ClearWater Market Commentary as of April 1st, 2022

Here is the ClearWater Market Commentary as of April 1st, 2022:

In this issue:
– Performance of Major Indices
– Market Commentary
– Last Week’s Key Economic  Events and Upcoming Events

Performance of Principle Indexes: 

S&P/TSX Composite Index  
5 Day-0.40%
1 Month3.26%
1 Year15.43%

As of 2022/04/01 – Source:

Index PerformancesLast 5 DaysYTD
Hang Seng Index3.28%-7.18%
CAC 402.97%-10.09%
Shanghai Composite1.92%-17.85%
FTSE 1000.53%2.07%
Russell 20000.21%-6.90%
S&P 5000.14%-6.07%
Dow Jones Industrial-0.10%-4.20%
S&P/TSX Composite-0.40%3.24%
Nikkei 225-1.65%-10.60%
WTI Crude (oil)-12.70%32.10%

As of 2022/04/01 – Source:

Last week’s and next week’s key economic events:

US economy (S&P 500 0.14%):

  • The major indexes ended mixed for the week, with the S&P 500 Index closing out its best month since December but its worst quarter since early 2020.
  • Cyclically sensitive stocks underperformed as investors girded for a slowdown in growth, with the financial services and industrials sectors in the S&P 500 among the losers.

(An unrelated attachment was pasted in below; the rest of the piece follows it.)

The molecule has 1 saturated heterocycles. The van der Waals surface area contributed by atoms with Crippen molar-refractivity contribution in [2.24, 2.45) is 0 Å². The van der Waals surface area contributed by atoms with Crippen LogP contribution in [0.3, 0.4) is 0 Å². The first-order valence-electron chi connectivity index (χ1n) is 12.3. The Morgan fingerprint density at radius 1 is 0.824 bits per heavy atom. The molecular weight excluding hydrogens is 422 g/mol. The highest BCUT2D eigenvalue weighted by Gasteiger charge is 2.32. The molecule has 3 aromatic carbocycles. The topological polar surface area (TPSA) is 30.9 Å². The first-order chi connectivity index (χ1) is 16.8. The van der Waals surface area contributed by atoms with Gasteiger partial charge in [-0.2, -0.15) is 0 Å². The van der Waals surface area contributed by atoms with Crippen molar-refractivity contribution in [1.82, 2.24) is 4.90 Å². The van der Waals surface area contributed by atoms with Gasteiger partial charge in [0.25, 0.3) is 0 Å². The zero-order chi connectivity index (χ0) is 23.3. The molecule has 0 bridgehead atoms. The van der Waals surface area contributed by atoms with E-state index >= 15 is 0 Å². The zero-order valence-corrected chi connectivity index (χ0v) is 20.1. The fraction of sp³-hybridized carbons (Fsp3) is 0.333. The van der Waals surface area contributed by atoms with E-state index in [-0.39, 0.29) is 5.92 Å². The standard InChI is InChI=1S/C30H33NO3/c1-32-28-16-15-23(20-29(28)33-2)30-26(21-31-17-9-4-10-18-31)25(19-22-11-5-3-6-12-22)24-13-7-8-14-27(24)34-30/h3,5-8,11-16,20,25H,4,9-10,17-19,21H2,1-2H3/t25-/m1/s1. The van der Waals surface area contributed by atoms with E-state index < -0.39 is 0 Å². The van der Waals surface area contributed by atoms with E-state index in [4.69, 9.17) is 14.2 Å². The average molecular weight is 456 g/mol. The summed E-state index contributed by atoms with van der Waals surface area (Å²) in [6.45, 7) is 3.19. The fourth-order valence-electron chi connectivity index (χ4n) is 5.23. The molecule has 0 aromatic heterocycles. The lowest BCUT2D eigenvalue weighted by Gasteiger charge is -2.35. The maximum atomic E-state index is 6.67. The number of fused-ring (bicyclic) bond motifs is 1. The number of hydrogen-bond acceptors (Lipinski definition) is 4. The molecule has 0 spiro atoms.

• Higher interest rate expectations took a toll on the information technology sector, while the typically defensive consumer staples and utility sectors outperformed.
  • Stock prices fluctuated over the week in apparent response to the evolving situation in the war in Ukraine. There were reports that Russia was prepared to allow Ukraine to join the European Union in return for a pledge to stay out of NATO as well as progress in ceasefire talks. This was followed by a Russian official saying that talks with Ukraine yielded no breakthroughs and that Russia was regrouping forces in a push to complete the takeover of the eastern Donbas region.